Jeremy Corbyn and Labour could potentially play a crucial role in determining how the UK’s Brexit process will develop in the runup to 29 March. But as Graham Room writes, having sat on the fence for so long, Corbyn must be feeling uncomfortable. Unless he moves swiftly to shift the impasse at Westminster he will be consigned to political irrelevance.

Why has Corbyn remained so ambivalent in this Brexit saga? He has a long history of Euroscepticism, rooted in the view that the EU is a neo-liberal project of global corporations. In addition, however, he wants, as Labour Prime Minister in waiting, to be free from EU regulations that might constrain him in rebuilding public institutions in this country, from the health and welfare services to local industrial strategies and community revitalisation.

The rhetoric of the Brexiteers contrasts ‘us’ and ‘them’ – the freedom-loving Brits versus the rigid and punitive Europeans. Corbyn similarly risks contrasting the green and pleasant land, which his policies will foster, and the hostile neo-liberal environment from which Brexit will free them. He is also, of course, sensitive to the pleas of those Labour MPs who represent Leave constituencies and who are understandably wary of the accusation that Labour might ‘steal’ their referendum victory. In many ways, therefore, his position is as unenviable as that of Theresa May – a Remainer, but tasked with holding together a party torn between the hard Euroscepticism of its membership and the much softer Parliamentary party.

Jeremy Corbyn, Credit: Andy Miah (CC BY-NC 2.0)

There are three tasks that Corbyn faces, if he is to resolve this set of interlocking dilemmas, with advantage for his party, the communities they represent and the country – and indeed, for his own place in history.

He should first recognise that the EU cannot be reasonably described as a neo-liberal project of global corporations. Those corporations have indeed accumulated a position of considerable power, shaping the EU’s rule-based systems of economic governance, but this is a continuously contested terrain. The labour movement of the last 150 years developed precisely to engage in that contest, at national and international levels. To imagine that the sort of democratic socialism Corbyn espouses can be built in one country, even one separated from its neighbours by the sea, goes against all that experience.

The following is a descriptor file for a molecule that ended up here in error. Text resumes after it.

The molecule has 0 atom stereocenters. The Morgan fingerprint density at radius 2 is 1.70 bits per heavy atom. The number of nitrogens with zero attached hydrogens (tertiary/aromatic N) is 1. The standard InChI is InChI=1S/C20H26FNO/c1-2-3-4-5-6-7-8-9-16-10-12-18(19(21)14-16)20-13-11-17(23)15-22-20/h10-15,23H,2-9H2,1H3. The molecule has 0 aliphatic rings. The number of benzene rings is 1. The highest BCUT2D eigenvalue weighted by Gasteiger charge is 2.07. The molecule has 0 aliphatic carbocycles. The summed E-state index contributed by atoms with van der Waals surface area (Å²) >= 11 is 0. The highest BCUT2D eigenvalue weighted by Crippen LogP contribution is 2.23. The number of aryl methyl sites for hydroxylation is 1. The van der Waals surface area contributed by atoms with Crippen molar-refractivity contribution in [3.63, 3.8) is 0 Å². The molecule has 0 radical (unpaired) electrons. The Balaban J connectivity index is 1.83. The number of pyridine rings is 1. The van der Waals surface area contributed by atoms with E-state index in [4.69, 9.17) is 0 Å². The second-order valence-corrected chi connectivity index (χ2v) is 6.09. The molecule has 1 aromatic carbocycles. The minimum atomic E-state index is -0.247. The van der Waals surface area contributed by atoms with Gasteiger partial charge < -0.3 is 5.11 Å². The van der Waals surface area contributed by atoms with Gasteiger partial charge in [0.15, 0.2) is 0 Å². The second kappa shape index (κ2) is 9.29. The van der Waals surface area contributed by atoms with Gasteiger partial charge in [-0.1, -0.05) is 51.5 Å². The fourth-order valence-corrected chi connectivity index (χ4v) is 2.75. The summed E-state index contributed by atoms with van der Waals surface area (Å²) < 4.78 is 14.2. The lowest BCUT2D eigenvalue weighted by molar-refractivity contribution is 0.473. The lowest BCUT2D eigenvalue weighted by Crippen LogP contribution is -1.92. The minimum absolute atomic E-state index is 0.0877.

Communities across the UK have suffered from the financial crisis of 2008 and the austerity that followed. Here lies much of the sentiment that was skilfully mobilised by the Leave campaign, as hostility to Brussels and the EU. Disempowered and with little hope, working-class communities across England’s traditional industrial heartland seized on the promise of ‘taking back control’ and resisting the influx of outsiders. This was not however unique to the UK. Across Europe, austerity produced similar sentiments of disenchantment and populist revolt. Now if ever, there is surely an opportunity to re-affirm the social democratic promise of social solidarity and economic justice. As yet, however, social democratic parties have found themselves on the defensive, nowhere more than in Germany, the heartland of the European project. The debates around immigration and refugees have swamped critical discussion of the destructive effects of austerity.